Very Late Reviews: Horizon Zero Dawn

by Chris Camilleri
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As any other respectable gamer out there, I have been building my backlog of games over the years. Having multiple consoles definitely does not help, and being impulsive to pre-order games just for the collectables they come with definitely is no aid for the cause. This means that there are always a number of games which, unless a worldwide pandemic envelopes the world and constricts everyone to stay at home, will never be played.

I had already decided to try to clear out as much of my backlog as possible as my New Year’s Resolution, and now I even had the perfect chance to do so. After searching a little for it in my room, I found my copy of Horizon Zero Dawn in its beautiful Steelbook. I had played the game for quite a while when I received it, but for some reason, I put it on the side and never had the will to pick it up again.

That is until a couple of weeks ago when I questioned myself why I did never manage to continue playing it. I loaded my last save file, the date of which was probably around three years prior and continued off from that point. It took one or two hours to get the hang of controls back, but once locked in I was well strapped in for the ride.

The game was as beautiful as I remembered it, starting with the main character herself, Aloy. She looks gorgeous ingame, steady resolve in her eyes, the silky copper hair flowing behind her as she is chasing her prey through the immense world map. You start the game when Aloy is still a kid, and see her mature and grow up into the fine woman who players will have control of when venturing across the map.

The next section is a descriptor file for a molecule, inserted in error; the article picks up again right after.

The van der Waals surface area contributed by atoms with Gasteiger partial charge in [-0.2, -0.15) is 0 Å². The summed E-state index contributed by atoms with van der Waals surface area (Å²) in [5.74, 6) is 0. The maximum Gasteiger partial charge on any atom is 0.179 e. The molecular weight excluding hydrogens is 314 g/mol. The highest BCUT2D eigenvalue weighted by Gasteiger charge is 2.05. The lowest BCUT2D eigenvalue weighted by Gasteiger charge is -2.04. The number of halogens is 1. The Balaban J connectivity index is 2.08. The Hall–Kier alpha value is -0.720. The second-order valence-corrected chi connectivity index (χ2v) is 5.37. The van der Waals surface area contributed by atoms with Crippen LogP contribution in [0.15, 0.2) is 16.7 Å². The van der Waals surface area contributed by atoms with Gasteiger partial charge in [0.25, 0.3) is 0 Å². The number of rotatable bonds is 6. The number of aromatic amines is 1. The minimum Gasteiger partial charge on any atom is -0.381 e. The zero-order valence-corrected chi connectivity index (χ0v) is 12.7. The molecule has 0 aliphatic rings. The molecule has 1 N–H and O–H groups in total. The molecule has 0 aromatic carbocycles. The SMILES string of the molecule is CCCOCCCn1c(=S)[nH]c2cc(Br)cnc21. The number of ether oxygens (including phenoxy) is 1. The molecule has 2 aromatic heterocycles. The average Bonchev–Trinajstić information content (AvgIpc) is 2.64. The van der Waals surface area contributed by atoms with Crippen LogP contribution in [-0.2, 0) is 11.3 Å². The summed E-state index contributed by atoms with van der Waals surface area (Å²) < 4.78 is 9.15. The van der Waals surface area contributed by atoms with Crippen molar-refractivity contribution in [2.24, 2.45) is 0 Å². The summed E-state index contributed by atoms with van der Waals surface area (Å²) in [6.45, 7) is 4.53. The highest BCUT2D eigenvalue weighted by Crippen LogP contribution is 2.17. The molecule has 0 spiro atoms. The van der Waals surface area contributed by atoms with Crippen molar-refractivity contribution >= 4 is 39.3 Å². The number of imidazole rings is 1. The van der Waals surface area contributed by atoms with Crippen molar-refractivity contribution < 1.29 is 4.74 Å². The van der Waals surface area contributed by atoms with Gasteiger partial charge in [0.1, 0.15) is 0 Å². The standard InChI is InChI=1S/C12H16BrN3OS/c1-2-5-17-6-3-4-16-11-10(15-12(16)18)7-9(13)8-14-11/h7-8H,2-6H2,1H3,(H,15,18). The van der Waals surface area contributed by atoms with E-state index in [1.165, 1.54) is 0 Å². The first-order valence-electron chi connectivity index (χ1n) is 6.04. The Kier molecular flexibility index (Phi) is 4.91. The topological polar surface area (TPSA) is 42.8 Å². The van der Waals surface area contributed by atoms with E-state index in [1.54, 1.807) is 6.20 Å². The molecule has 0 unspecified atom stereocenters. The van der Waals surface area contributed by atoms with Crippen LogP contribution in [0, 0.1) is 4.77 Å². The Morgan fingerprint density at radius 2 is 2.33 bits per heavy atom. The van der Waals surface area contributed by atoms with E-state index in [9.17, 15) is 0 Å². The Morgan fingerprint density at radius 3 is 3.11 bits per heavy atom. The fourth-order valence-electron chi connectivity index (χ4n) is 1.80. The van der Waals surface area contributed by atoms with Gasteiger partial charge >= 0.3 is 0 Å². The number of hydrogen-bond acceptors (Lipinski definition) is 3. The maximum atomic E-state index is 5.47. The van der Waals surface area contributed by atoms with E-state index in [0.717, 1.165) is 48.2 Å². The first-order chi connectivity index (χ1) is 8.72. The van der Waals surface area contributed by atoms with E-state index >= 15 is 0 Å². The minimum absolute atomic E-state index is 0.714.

Apart from Aloy, the main stars in Horizon: Zero Dawn are the mechanical dinosaurs who you will be killing (and sometimes running away from). These mechanical dinosaurs, referred to as machines in the game, come in all shapes and sizes, ranging from the small and relatively weak Watchers to the giant and glorious Thunderjaw that players will be admiring later in the game.

Unfortunately, given that humans are pricks, they help themselves to being antagonists to the game too, so you’ll have to kill those as well. They do not pose as much of a threat as the metal beasts but tend to be in greater number so you’ll have to watch your quarters very carefully.

Horizon Zero Dawn robotic dinosaur
The Thunderjaw. Good luck taking down one of these. You’ll need it.

The scope of the game and Aloy’s mission will slowly and firmly be more clear the more one ventures through the main storyline, which may sound obvious but when you’re lost side questing for hours on end, you may find it quite hard to return to something which will cut your enjoyment short.

Horizon Zero Dawn does brilliantly to fill the world with lots of things to do, from clearing out bandit camps in Far Cry style, to destroying Corrupted Machine areas. Doing the above tasks requires precision and execution, so they might be a little daunting at first. Once Aloy becomes a powerhouse however, she can definitely take these on.

Vendors can also be sources of quests themselves too, in the sense that in order to purchase a weapon or armour, you’ll need to bring the ingredients yourself. Ironically, I found out that the harder ingredients are wild animal skins and bones, such as Boars and Foxes, so if you spot some in your travels, be sure to kill and loot them as you never have a clear indication of where these will be found.